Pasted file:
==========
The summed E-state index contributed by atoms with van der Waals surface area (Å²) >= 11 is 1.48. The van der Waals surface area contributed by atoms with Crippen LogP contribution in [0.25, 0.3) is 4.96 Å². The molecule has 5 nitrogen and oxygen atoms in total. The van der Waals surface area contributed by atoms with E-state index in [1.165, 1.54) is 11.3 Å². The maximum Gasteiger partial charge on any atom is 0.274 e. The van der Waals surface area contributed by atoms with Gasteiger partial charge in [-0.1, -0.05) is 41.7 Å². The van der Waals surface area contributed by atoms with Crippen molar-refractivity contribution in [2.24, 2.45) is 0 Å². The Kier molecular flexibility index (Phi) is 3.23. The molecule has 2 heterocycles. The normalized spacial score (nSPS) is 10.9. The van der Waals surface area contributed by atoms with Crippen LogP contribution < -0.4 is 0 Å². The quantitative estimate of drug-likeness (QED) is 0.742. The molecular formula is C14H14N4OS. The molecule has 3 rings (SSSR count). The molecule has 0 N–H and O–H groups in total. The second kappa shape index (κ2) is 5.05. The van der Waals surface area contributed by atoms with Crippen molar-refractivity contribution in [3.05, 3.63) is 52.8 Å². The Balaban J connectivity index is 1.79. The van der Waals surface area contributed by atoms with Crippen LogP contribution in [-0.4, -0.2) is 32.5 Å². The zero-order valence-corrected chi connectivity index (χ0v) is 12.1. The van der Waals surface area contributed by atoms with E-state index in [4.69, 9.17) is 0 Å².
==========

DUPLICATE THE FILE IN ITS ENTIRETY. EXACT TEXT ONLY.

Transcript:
The summed E-state index contributed by atoms with van der Waals surface area (Å²) >= 11 is 1.48. The van der Waals surface area contributed by atoms with Crippen LogP contribution in [0.25, 0.3) is 4.96 Å². The molecule has 5 nitrogen and oxygen atoms in total. The van der Waals surface area contributed by atoms with E-state index in [1.165, 1.54) is 11.3 Å². The maximum Gasteiger partial charge on any atom is 0.274 e. The van der Waals surface area contributed by atoms with Gasteiger partial charge in [-0.1, -0.05) is 41.7 Å². The van der Waals surface area contributed by atoms with Crippen molar-refractivity contribution in [2.24, 2.45) is 0 Å². The Kier molecular flexibility index (Phi) is 3.23. The molecule has 2 heterocycles. The normalized spacial score (nSPS) is 10.9. The van der Waals surface area contributed by atoms with Crippen LogP contribution < -0.4 is 0 Å². The quantitative estimate of drug-likeness (QED) is 0.742. The molecular formula is C14H14N4OS. The molecule has 3 rings (SSSR count). The molecule has 0 N–H and O–H groups in total. The second kappa shape index (κ2) is 5.05. The van der Waals surface area contributed by atoms with Crippen molar-refractivity contribution in [3.05, 3.63) is 52.8 Å². The Balaban J connectivity index is 1.79. The van der Waals surface area contributed by atoms with Crippen LogP contribution in [-0.4, -0.2) is 32.5 Å². The zero-order valence-corrected chi connectivity index (χ0v) is 12.1. The van der Waals surface area contributed by atoms with E-state index in [4.69, 9.17) is 0 Å².